Richmond Hill Public Library

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flex AMH™ makes returning and sorting easier than ever before

The Richmond Hill Public Library system in Ontario, Canada serves a population of more than 200,000 Richmond Hill residents through four branches. Its 60,000-square foot Central Library was built in 1993. In 2005, the system converted its collection to RFID and two years later installed an automated materials handling solution. After nearly 10 years, the library knew it was time to replace the system in preparation for the fully automated patron return system they will be implementing next year.

Richmondhill Central Library building

Use Now, Use Later

When the Central Library was built 24 years ago, it was outfitted with a conveyor belt system that shuttled materials from the check-in desk to the back room of the building where the materials were sorted by hand. Though the library upgraded to an AMH sorter in 2006, the original conveyor belt is still in use. When patrons drop their returned items into the slots in the old check-in desk, the conveyor belt moves the items through the library until they are dropped into a bin. The staff then manually unloads these bins and feeds the materials into the sorter.

Next year, the library will be installing a bibliotheca automated patron return and a new conveyor system which will fully automate the return process, but the library needed a new sorter now. After ten years, the old sorter was nearing the end of its useful life, and spare parts were difficult to source. The challenge for Richmond Hill Public Library was finding a solution that fit their needs today while being flexible enough to meet the needs of the near future. With its modular design and endless configuration options, the new flex AMH™ fit the bill perfectly.

flex AMH handling systems in Richmondhill Central Library building

A Lego-Like Library Solution

flex AMH is a modular solution that allows libraries to configure the system however they choose, effectively building their own custom solution at a cost-effective price point. Components can be added and rearranged as a library’s needs change, and the entire system can be installed or moved in remarkably little time.

“The flex AMH was delivered Monday morning, and by 4:30 in the afternoon the entire 17-bin system was assembled and installed,” said Dianne McLeod, Manager of Technologies – Digital Services. “After it was set up, we realised that we needed to move it away from the wall a few inches to allow for more flexible movement of the bins. It took only an hour for the system to be dismantled, moved and put back together. It was a bit like watching Legos being fitted together.”

The modular design also makes servicing the flex AMH a breeze. Should a repair or replacement of an individual component be required, there is no need to dismantle the entire system. Everything was designed for quick access and easy support, ensuring systems continue to help with the flow of daily material handling.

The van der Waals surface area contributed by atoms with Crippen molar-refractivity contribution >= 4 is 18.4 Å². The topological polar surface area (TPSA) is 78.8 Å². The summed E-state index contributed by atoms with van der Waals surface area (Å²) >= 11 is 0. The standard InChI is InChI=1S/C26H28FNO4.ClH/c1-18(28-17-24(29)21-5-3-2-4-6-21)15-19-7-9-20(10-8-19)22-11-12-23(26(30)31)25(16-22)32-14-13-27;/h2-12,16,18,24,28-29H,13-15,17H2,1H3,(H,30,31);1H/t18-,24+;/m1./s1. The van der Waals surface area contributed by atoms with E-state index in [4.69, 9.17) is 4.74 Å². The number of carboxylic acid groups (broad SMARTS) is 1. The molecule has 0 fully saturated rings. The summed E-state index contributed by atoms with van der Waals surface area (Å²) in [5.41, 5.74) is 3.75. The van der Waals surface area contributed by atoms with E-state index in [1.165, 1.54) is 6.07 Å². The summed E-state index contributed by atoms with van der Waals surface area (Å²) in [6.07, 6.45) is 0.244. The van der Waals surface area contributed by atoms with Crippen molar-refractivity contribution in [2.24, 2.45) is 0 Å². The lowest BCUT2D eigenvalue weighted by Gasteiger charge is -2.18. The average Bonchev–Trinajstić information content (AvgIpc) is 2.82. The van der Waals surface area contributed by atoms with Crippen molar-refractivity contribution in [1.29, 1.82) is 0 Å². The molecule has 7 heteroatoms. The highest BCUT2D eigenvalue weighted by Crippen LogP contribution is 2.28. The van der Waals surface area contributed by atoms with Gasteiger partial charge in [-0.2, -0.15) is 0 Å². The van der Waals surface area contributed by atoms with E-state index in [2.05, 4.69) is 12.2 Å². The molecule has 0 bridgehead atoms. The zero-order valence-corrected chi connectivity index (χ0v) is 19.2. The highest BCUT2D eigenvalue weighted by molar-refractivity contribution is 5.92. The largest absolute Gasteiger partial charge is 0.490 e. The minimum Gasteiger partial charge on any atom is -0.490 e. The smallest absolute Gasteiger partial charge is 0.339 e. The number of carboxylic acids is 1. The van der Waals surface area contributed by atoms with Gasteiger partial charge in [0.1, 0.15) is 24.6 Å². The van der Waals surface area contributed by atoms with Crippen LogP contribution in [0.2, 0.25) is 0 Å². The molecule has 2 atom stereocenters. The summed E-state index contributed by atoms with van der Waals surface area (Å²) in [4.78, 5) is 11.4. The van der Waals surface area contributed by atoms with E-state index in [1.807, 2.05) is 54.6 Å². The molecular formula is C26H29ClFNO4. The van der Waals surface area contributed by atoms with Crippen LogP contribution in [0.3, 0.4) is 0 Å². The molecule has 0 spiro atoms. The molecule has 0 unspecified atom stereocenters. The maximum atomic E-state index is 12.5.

flex AMH handling systems in Richmondhill Central Library buildingflex AMH handling systems in Richmondhill Central Library building

Quieter, Faster, Better

With a performance sorting speed of up to 2,400 items per hour, the new bibliotheca flex AMH processes materials faster than ever before, allowing libraries to get materials back on the shelves in record time. What’s more, it’s quieter than ever too.

“The flex AMH is located in a room right off our open lobby. As I come down the staircases into the lobby, I can’t even hear the sorter until I get right next to it. That was not the case the with the old sorter, you could always hear it,” says McLeod.

Works with Existing Bins

Though Richmond Hill Public Library needed a new sorter, their bins were still in great shape. The new flex AMH accommodates the old bins with no need for replacement or modification. Since Central Library operates a 17-bin sorter, this detail represented a large cost-savings for the library. The staff was delighted to discover that not only did the old bins fit the new sorter, they actually fit better than before.

“Our old sorter had partitions underneath, and the bins had to be lined up just so in order to slide into place. The new sorter doesn’t have those partitions, and it makes it much easier for staff to slide the bins in and out quickly,” says McLeod.

Configurable Software

The physical components aren’t the only thing that can be configured on the new flex AMH. After watching the installers configure the sorter’s software, McLeod felt confident enough to try her hand at it too.

“We realised we’d configured two different groups to drop into the same bin. After the installers left, I was able to go in myself and modify the configuration easily, making it quicker and easier for us to maintain ourselves,” says McLeod.

Richmondhill Central Library building reception

The Future of Richmond Hill Public Library

Central Library will be upgrading to an induction system for patron returns next year, as well as bringing on a new conveyor system to replace the belts that have been in place since the branch was founded. The branch already has two selfCheck 1000 kiosks on hand, and they will be on the floor in the coming weeks.

In the meantime, the Library is busy building a brand new building for its Oak Ridges branch.

“Oak Ridges has historically been housed in rented space,” says McLeod. “It was supposed to be a temporary home, but the library has been there for 26 years! We’re looking forward to meeting the growing needs of our community with a brand new, state-of-the-art 19,000-square foot facility.”

The new building will be outfitted with a bibliotheca flex AMH sorter as well as selfCheck 1000s. Staff hopes to begin moving the collection into the new space in January 2018, with a goal of opening to the public in the spring.



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